Having made several initiatives recently to better position itself in the market, UK challenger bank Revolut is now launching a new subscriptions feature to give customers more control over their recurring expenditure.
The idea behind the new feature is that having a quick-glance overview of all their subscriptions will give customers the ability to more easily spot where there is an unwanted money drain. It will track things like subscriptions, direct debits and other recurring transactions.
Customers will also receive notifications before scheduled payments are due to go out, giving them more control over where their money goes and greater oversight over their balance.
They will also get notified if there not enough money in their account to cover a scheduled payment, giving them time to top up their account or block the payment.
The news follows a smattering of stories on how the neobank is positioning itself. For instance, earlier in October we reported that Revolut may soon apply for a banking licence in California, cementing its grip of the American market.
As we reported at the time getting a hold of the US banking scene is far from easy as the endeavour is fraught with a massive amount of red tape to cut through. There are almost as many ways to do it as there are neobanks.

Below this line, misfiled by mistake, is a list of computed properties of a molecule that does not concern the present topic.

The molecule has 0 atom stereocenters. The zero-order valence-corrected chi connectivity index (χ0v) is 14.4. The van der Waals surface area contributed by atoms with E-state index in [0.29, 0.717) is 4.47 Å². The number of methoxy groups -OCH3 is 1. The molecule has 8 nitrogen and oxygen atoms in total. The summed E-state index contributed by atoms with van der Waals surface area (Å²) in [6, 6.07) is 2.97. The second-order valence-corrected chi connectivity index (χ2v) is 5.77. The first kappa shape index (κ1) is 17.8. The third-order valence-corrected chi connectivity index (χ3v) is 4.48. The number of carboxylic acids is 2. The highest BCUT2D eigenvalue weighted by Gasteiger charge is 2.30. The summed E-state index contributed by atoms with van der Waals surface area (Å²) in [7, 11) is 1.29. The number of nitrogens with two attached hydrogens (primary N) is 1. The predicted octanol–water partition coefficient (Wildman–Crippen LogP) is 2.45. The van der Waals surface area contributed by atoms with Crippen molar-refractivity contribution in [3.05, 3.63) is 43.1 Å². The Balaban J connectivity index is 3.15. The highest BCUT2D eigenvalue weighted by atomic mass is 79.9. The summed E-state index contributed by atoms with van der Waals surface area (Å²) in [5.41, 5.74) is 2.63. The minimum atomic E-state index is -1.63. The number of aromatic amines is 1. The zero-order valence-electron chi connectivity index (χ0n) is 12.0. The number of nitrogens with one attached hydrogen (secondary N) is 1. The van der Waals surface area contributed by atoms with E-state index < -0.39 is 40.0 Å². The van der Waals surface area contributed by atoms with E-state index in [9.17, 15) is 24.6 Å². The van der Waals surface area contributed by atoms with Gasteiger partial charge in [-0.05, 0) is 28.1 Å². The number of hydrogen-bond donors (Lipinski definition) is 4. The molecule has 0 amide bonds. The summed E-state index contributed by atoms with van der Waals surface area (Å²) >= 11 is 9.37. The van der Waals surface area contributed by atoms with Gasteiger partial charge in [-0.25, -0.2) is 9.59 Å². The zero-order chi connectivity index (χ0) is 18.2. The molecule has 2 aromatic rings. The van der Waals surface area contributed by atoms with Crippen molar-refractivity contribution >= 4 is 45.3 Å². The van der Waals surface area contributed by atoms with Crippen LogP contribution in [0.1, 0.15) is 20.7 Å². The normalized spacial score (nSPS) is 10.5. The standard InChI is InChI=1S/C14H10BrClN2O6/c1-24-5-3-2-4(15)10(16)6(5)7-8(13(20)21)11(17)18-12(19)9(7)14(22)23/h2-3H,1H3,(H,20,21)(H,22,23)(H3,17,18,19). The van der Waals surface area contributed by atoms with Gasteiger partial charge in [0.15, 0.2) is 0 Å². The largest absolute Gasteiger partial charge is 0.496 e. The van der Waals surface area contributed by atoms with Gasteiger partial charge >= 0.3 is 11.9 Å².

For intance, Current and Monzo have done it by partnering with existing banks. This was also the preferred method of Chime, which became the biggest challenger bank in the US in September after achieving a $14.5bn valuation on the back of a $485m Series F funding round.
Square, on the other hand, will launch its banking solutions by setting up an industrial loan company based in Utah, which would be supervised by the Utah Department of Financial Institutions and the Federal Deposit Insurance Corp.
Another recent move by Revolut is that the challenger bank has inked a deal with InsurTech venture SNACK to strengthen its hold of the Singaporean sector.
?Our partnership with SNACK layers insurance protection over our existing money management features and allows our customers access to micro-insurance products that are underwritten by NTUC Income,said James Shanahan, CEO of Revolut Singapore.
It has also launched new metal cards for business customers.
These initiatives come after Revolut revealed in August that its losses had trebled from ?32.8m in 2018 to ?107.4m in 2019.
Around the same time, its UK rivals Starling Bank and Monzo reported that their losses had doubled within the last year.
For industry stakeholders, the reports raised concerns of how much trouble the UK neobanks are really in.
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